Aesthetics and the senses / Food and Culture

Sneaker Snacks

 

Image

In a time when the new Lebron James sneaker can be put on shelves with a retail value well over two-hundred dollars and the culture of consumerism is booming; the assembling of a Nike shoe made out of various foods actually serves a purpose.  At this point we are unhappy with the basics or the necessities so in taking them for granted we spice them up in order to appease or affirm the standard to which we have become so accustomed. This similarity lies not only in our consumerist culture, but also in a subset of symbolism and judgment that essentially makes the claim that the shoes one wears and the food one eats say something about that person. Affirming oneself to these societal standards has become so important that companies have been able to put an exact price on this happiness. Not only that but what the consumer desires to affirm his or herself has become so predictable that companies can pump out seemingly formula-based products. Furthermore, we will stop at nothing and use any means necessary to make this consumerist process as effortless as possible. That entails raising animals simply for slaughter so that we can enjoy the priciest pieces of meat and exporting jobs under umbrella corporations so that sneakers can be made with much cheaper labor costs. This is what I took away from a picture of a sneaker made out of food.  

Advertisements

5 thoughts on “Sneaker Snacks

  1. this made me think of my own blog and how can we technically be labeled as what we eat or how we dress or many other materialistic items. I am starting to think we are, why would someone spend so much time, effort or money on things that really only matter skin deep? Food is definitely a necessity but to the extremes we do take these necessities can be considered absurd.

  2. I wrote on this piece also and am interested in the consistency between our two analyses. Both of us got an grim and overt picture of American Consumerism out of it. I like this because it not only reaffirms my interpretation of the work, but it demonstrates a level of concreteness to the symbols at work in the piece (the subjects of the hamburger and the nike shoe in particular). I really like how you took the analysis even farther to explore the economic aspects of mass-production and outsourcing that are implied by this piece.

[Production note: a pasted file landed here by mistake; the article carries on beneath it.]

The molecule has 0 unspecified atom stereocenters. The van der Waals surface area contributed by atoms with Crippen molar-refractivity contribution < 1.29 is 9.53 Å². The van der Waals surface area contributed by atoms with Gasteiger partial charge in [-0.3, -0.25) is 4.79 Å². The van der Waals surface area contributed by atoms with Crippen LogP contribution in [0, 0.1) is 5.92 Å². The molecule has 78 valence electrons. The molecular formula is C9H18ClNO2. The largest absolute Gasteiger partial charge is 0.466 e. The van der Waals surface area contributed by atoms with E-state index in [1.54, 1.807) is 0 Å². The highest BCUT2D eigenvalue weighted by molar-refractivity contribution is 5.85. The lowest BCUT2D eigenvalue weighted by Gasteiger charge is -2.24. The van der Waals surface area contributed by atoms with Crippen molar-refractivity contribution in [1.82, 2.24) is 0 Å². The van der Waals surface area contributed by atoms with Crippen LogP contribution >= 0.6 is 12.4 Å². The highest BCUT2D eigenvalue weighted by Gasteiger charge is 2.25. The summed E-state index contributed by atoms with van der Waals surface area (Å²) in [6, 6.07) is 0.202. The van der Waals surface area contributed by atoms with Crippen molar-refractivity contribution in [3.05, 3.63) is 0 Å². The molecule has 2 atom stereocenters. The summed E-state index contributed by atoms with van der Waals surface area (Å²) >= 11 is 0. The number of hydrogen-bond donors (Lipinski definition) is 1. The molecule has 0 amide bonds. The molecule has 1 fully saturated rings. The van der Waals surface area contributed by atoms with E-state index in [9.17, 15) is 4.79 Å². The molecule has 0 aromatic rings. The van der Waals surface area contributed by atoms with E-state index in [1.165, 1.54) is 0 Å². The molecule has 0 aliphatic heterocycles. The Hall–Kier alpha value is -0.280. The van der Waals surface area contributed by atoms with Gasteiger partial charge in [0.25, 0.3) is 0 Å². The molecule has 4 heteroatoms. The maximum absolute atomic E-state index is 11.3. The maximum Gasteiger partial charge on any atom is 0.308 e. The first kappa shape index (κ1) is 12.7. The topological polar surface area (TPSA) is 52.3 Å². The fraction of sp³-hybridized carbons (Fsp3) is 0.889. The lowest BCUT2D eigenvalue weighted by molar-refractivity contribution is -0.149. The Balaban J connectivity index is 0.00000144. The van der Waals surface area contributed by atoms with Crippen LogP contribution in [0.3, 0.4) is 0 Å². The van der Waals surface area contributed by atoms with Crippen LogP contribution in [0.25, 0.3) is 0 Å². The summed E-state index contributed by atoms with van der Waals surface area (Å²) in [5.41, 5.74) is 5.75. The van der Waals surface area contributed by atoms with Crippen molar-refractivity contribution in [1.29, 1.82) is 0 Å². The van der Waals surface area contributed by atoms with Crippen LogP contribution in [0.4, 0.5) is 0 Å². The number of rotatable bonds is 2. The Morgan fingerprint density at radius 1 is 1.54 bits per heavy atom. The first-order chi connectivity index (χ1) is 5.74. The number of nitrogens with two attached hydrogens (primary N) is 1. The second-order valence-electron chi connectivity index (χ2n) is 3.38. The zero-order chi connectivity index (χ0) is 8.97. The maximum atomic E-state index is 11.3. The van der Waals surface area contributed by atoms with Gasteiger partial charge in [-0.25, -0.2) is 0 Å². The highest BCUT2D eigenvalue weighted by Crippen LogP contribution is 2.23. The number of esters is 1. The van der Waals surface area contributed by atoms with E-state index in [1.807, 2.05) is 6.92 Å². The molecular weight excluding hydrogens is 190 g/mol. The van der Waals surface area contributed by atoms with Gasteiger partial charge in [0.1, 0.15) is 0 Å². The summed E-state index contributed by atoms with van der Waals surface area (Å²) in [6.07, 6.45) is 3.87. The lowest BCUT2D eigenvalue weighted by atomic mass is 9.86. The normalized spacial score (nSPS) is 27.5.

I would also be interested, having seen the similarities between our two analyses to see what someone from another culture might think of this work. Would the image/ingredients be as identifiable? would they have the same impact on the viewer? we talked a little in class about the personal and cultural associations that people develop with food. i wonder how much this affects our reading of this piece. Do other nations also associate the hamburger and nike with American consumerism?

  3. Interesting thought on why a sneaker made out of food is interesting, and why it may have been created. However, can we justify this as art? Is it the sybolism that would make it rational to consider this art? It does make an interesting cultural and economic statement that does set the mind to wondering, but is that enough? Interesting perspective on the “we are what we eat” saying.

  4. Nice image – I like your observation of our obsessive consumerism creating a new kind of judgment that nowadays makes it permissible to “claim that the shoes one wears and the food one eats say[s] something about that person.” Consequently, even though we may disagree, due to the tremendous impact the media and big businesses have on us, the skewed mindset that material possessions are a reliable indicator of a person is becoming a more serious issue. Lately, I have seen articles comparing childhood today to childhood twenty years ago, and people are figuring that there are so many new things like $200+ sneakers and various electronics that are considered necessities nowadays so consumerism will continue to run rampant and only escalate from here.

    Honestly, my initial reaction to this image was, “Gross!” and as I look closer, I think the artist purposely created a raunchy snack to depict the troubling consumerist culture. For example, the bread looks processed, burnt, sloppily cut, and all-around old (is that green mold on the sole to the right of the ketchup?), which could signify the predictable and effortless products. The cheese stuck to the bread looks stiff and artificial and the meat looks overcooked and rigidly cold, indicating the lack of quality even though goods are overpriced, and the oozing ketchup infers that the person wearing the Nikes this snack represents can squish out the people who don’t have these sneakers.

  5. Pingback: Sneaker Snack « History and Literature of Georgian England

Leave a Reply

Fill in your details below or click an icon to log in:

WordPress.com Logo

You are commenting using your WordPress.com account. Log Out / Change )

Twitter picture

You are commenting using your Twitter account. Log Out / Change )

Facebook photo

You are commenting using your Facebook account. Log Out / Change )

Google+ photo

You are commenting using your Google+ account. Log Out / Change )

Connecting to %s